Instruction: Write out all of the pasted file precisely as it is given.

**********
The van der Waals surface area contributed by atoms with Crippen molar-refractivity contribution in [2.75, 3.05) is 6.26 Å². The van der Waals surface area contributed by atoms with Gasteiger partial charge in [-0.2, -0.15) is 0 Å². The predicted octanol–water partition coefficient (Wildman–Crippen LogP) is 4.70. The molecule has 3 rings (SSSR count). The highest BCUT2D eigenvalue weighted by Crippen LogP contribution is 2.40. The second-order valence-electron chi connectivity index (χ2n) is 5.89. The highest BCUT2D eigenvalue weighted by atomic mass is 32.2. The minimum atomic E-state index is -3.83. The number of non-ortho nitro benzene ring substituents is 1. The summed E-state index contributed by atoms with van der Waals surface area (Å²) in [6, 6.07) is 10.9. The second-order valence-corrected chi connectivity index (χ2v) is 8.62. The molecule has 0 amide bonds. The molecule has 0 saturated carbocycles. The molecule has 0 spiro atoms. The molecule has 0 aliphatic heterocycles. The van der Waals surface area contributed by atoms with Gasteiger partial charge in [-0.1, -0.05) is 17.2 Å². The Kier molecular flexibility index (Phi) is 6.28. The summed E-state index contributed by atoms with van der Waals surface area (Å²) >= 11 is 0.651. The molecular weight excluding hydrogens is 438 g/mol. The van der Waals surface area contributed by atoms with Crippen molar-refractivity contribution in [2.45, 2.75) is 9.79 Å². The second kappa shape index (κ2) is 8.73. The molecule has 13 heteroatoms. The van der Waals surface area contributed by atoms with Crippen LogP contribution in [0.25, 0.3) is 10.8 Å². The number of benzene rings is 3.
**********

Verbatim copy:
The van der Waals surface area contributed by atoms with Crippen molar-refractivity contribution in [2.75, 3.05) is 6.26 Å². The van der Waals surface area contributed by atoms with Gasteiger partial charge in [-0.2, -0.15) is 0 Å². The predicted octanol–water partition coefficient (Wildman–Crippen LogP) is 4.70. The molecule has 3 rings (SSSR count). The highest BCUT2D eigenvalue weighted by Crippen LogP contribution is 2.40. The second-order valence-electron chi connectivity index (χ2n) is 5.89. The highest BCUT2D eigenvalue weighted by atomic mass is 32.2. The minimum atomic E-state index is -3.83. The number of non-ortho nitro benzene ring substituents is 1. The summed E-state index contributed by atoms with van der Waals surface area (Å²) in [6, 6.07) is 10.9. The second-order valence-corrected chi connectivity index (χ2v) is 8.62. The molecule has 0 amide bonds. The molecule has 0 saturated carbocycles. The molecule has 0 spiro atoms. The molecule has 0 aliphatic heterocycles. The van der Waals surface area contributed by atoms with Gasteiger partial charge in [-0.1, -0.05) is 17.2 Å². The Kier molecular flexibility index (Phi) is 6.28. The summed E-state index contributed by atoms with van der Waals surface area (Å²) >= 11 is 0.651. The molecular weight excluding hydrogens is 438 g/mol. The van der Waals surface area contributed by atoms with Crippen molar-refractivity contribution in [2.45, 2.75) is 9.79 Å². The second kappa shape index (κ2) is 8.73. The molecule has 13 heteroatoms. The van der Waals surface area contributed by atoms with Crippen LogP contribution in [0.25, 0.3) is 10.8 Å². The number of benzene rings is 3.